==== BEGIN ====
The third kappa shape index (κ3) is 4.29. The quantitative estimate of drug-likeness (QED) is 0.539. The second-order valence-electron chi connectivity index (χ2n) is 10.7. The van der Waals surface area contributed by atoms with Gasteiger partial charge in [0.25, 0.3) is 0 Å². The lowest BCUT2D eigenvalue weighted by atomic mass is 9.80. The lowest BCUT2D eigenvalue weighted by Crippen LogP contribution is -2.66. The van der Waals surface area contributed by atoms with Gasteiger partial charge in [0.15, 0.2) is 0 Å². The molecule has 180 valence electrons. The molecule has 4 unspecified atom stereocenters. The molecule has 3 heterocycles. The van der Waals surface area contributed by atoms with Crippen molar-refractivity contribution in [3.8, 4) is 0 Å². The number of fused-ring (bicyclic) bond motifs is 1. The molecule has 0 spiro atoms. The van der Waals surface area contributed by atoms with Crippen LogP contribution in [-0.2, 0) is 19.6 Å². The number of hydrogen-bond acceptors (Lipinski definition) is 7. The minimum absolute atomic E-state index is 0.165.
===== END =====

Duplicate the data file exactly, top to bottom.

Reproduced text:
The third kappa shape index (κ3) is 4.29. The quantitative estimate of drug-likeness (QED) is 0.539. The second-order valence-electron chi connectivity index (χ2n) is 10.7. The van der Waals surface area contributed by atoms with Gasteiger partial charge in [0.25, 0.3) is 0 Å². The lowest BCUT2D eigenvalue weighted by atomic mass is 9.80. The lowest BCUT2D eigenvalue weighted by Crippen LogP contribution is -2.66. The van der Waals surface area contributed by atoms with Gasteiger partial charge in [0.15, 0.2) is 0 Å². The molecule has 180 valence electrons. The molecule has 4 unspecified atom stereocenters. The molecule has 3 heterocycles. The van der Waals surface area contributed by atoms with Crippen molar-refractivity contribution in [3.8, 4) is 0 Å². The number of fused-ring (bicyclic) bond motifs is 1. The molecule has 0 spiro atoms. The van der Waals surface area contributed by atoms with Crippen LogP contribution in [-0.2, 0) is 19.6 Å². The number of hydrogen-bond acceptors (Lipinski definition) is 7. The minimum absolute atomic E-state index is 0.165.